Interview with Adam Urbano, Senior Producer of Injustice: Gods Among Us
With Injustice: Gods Among Us due for release on April 16th, Gamer Living’s Jack Moulder and Ben Bousada paid a visit to Toronto’s famous Distillery District to sit down with Adam Urbano, Senior Producer on the game. Jack and Ben found out just how difficult it is to pick a fair fight when it comes to superheroes, how to ensure gamers don’t gravitate towards DC Comics’ most famous characters, and exactly why wearing your underwear on the outside of your clothes during your formative years perhaps isn’t the best idea – even if you are mimicking a superhero!
Ben Bousada: How is the game related to the – I know there’s a series of comic books being released, what’s the connection between them?
Adam Urbano: So we did this multi-hour story campaign that tells – well, it starts with Metropolis being destroyed by a nuclear bomb – that tells that story. The comic book written by DC – they took our input and that’s the prequel to those events – so that ties in with it really well. And it’s just a cool comic. Plus, seeing your game in comic book form, that’s kinda like one of those check box things and it’s cool.
Jack Moulder: So what do you feel the DC licence brings to the fighting genre itself?
Adam Urbano: Yeah, so DC basically gives us this amazing roster of characters that people know and love, so we don’t have to establish new characters or create characters from scratch that people might not know because we have Superman and Batman. It’s the coolest thing in the world to take childhood favourite characters and be able to do without any of that – the origins – that’s awesome.
Jack Moulder: So, you mentioned Superman and Batman. What does the game do to sort of draw people away from just playing as Superman or Batman, because obviously a lot of people are going to play the game to play as those two characters.
Adam Urbano: The main mode that people are going to go into first, it’s the first menu item, is Story mode – they’re going to play story. So like I mentioned, it’s this multi-hour campaign, but during that campaign you’re going to play as most of the fighters on the roster, so you’re gonna get a chance to see why Aquaman is actually awesome, instead of just jumping immediately to Superman like we’d expect them to. So that’s one of the key ways we draw them out.
Jack Moulder: And how difficult did you find it to balance the various characters’ superpowers, because like Superman has all these awesome god-like powers, whereas Batman uses gadgets, stuff like that, other characters have super strength, those sort of things, so how did you balance those?
Adam Urbano: Years and years of hard work. We’ve been working on this game for at least two years and our designers, that’s their core job. Our design team is twice the size it was on Mortal Kombat, and their focus is just coming up with cool powers and moves and balancing them so that they play fairly against each other. This game has a wrinkle in that the backgrounds themselves can be used as interactive objects, so you can grab cars, you have different characters can use different things in different ways, so that’s like, seventeen dimensions to balance. It’s a challenge, but they did a great job.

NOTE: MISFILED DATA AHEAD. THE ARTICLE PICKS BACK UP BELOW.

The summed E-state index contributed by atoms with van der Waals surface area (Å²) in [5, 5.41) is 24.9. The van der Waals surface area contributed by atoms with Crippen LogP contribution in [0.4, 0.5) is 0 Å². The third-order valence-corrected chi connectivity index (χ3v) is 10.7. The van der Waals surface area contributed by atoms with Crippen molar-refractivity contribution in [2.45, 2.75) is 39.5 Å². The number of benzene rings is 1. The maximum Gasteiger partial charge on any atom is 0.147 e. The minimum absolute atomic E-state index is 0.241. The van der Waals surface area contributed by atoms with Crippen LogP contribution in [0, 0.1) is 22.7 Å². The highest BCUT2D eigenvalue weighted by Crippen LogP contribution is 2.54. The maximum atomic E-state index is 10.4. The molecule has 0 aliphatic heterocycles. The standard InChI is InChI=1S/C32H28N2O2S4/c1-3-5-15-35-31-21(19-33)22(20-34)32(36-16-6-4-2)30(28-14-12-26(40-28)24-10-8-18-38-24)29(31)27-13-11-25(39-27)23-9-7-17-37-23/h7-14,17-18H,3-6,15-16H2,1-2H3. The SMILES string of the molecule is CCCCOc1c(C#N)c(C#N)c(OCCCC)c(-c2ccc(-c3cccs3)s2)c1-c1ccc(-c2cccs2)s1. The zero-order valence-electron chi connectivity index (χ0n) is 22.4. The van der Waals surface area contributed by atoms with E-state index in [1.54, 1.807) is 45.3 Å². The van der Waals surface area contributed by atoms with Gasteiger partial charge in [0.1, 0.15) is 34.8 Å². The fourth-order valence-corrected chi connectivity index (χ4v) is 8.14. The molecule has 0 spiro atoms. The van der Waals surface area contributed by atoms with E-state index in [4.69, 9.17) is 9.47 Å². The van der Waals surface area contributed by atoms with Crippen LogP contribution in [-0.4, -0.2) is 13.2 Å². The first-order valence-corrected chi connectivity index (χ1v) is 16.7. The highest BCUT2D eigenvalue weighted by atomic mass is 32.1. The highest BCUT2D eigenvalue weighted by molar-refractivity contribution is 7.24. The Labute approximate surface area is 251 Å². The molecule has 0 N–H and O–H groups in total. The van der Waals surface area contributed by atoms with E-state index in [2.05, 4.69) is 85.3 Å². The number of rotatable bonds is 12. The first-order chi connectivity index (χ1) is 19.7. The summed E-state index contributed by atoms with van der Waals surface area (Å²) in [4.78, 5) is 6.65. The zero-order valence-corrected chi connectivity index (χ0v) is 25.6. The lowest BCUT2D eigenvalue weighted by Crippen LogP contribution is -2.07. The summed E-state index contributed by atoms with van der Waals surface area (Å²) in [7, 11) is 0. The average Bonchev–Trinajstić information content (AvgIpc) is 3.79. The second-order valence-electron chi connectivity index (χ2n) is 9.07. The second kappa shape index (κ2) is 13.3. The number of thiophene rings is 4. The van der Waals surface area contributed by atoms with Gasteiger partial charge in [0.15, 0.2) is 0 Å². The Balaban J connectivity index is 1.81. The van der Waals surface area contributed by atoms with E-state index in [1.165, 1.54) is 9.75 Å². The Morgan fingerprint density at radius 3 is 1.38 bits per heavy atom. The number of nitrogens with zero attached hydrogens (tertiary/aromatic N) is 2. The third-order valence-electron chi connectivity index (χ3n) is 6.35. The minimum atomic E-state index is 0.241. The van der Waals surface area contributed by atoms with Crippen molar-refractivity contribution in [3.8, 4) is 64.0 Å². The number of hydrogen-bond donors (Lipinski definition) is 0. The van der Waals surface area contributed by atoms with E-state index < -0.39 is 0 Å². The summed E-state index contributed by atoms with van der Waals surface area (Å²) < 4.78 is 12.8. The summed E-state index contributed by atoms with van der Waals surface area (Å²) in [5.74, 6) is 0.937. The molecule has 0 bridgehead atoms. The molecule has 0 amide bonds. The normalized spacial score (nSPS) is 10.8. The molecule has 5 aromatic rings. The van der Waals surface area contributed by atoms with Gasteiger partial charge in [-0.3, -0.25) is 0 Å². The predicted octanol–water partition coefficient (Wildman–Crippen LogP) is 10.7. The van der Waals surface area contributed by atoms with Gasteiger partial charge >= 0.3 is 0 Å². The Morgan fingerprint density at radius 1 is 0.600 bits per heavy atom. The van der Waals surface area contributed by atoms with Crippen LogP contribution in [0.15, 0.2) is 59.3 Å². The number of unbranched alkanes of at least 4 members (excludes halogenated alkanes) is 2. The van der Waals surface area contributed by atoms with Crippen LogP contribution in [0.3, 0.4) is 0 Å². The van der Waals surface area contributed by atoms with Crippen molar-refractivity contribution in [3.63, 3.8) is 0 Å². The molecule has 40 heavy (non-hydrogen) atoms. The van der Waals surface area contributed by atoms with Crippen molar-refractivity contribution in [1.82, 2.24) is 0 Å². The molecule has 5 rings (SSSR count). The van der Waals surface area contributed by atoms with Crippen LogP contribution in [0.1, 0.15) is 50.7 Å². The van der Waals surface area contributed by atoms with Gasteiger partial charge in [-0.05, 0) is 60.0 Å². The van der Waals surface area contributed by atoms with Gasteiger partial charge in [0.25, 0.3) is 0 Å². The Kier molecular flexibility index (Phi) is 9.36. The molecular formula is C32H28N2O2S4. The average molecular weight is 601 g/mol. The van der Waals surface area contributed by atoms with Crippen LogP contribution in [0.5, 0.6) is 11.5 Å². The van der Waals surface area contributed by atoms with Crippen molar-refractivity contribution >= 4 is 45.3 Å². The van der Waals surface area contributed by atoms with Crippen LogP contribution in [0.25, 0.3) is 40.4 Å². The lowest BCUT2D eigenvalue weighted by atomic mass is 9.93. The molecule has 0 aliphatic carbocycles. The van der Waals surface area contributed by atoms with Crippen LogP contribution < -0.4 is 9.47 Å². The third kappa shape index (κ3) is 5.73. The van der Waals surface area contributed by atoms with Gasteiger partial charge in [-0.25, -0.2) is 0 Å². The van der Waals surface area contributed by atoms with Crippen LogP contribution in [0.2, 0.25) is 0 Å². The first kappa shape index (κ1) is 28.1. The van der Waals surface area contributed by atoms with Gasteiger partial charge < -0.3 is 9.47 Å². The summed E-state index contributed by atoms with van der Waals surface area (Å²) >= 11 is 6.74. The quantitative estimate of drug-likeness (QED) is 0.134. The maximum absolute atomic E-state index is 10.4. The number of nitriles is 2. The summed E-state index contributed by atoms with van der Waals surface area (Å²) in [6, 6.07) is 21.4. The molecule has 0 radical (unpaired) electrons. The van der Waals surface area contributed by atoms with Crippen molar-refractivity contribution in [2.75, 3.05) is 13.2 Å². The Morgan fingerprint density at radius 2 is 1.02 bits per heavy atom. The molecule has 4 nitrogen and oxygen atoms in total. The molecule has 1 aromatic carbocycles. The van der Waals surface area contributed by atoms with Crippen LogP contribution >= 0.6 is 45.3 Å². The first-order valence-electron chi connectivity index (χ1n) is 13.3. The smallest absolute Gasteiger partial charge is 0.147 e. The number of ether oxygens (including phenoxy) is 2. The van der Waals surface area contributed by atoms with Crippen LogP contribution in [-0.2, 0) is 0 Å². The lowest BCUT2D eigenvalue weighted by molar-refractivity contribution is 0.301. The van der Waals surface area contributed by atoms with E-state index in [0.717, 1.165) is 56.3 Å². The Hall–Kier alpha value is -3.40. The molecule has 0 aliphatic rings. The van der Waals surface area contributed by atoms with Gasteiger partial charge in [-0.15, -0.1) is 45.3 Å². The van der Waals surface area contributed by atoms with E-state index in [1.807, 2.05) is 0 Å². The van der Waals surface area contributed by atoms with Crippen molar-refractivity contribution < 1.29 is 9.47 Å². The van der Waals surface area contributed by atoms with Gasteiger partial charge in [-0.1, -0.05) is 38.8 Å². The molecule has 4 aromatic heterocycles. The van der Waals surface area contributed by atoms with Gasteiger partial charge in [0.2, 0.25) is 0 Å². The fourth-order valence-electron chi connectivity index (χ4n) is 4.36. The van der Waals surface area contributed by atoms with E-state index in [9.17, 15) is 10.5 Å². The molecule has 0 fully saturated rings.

Jack Moulder: What are you most excited about with the game itself? Is there anything in particular that you like playing in the game?
Adam Urbano: Yeah, there are a few things but I’ll stick to one. So there’s something called S.T.A.R. Lab simulators, which we announced. Mortal Kombat had this – we called it Challenge Tower, which is just 200 missions that change the fighting game experience, tweaked it a little. This time we went all in, so S.T.A.R. Labs has hundreds and hundreds of missions, each one part of a story arc for each character. So Batman has a chapter of missions, Superman has a chapter of missions. And what you do in those missions is crazy. So not only is there typical fighting and twists on fighting, but there’s some missions for characters where you’re flying in a top-down view shooter, there’s an arcade shooter, there’s a third-person adventure game. There’s missions that do everything, and you can – if you choose –you can one-star, two-star, three-star the missions, which gives added depth, so you can try different things out. I’m personally amazed with what we’ve done with that. There’s a hundred hours’ worth of content in those, and just stuff people aren’t expecting. There’s a top-down shooter, no-one expects that. It’s a big deal. It’s a fun diversion to give people value.
Ben Bousada: Just to broaden out their gameplay experience.
Adam Urbano: Yeah.
Ben Bousada: Cool. Just one last quick one, who are you going to be playing as, when the game comes out?
Adam Urbano: This is an embarrassing answer. The cool answer would be like, Solomon Grundy or Doomsday or somebody people don’t necessarily know. That’s the cool answer. But my answer’s Superman; the reason being, I was Superman for the first 13 Halloweens. I remember being aged four or five and going to school and getting picked on for having my underwear on the outside, ‘cause that’s what Superman kind of has! So, I’m going to use Superman. I’m a total geek, so he’s gonna be my guy.
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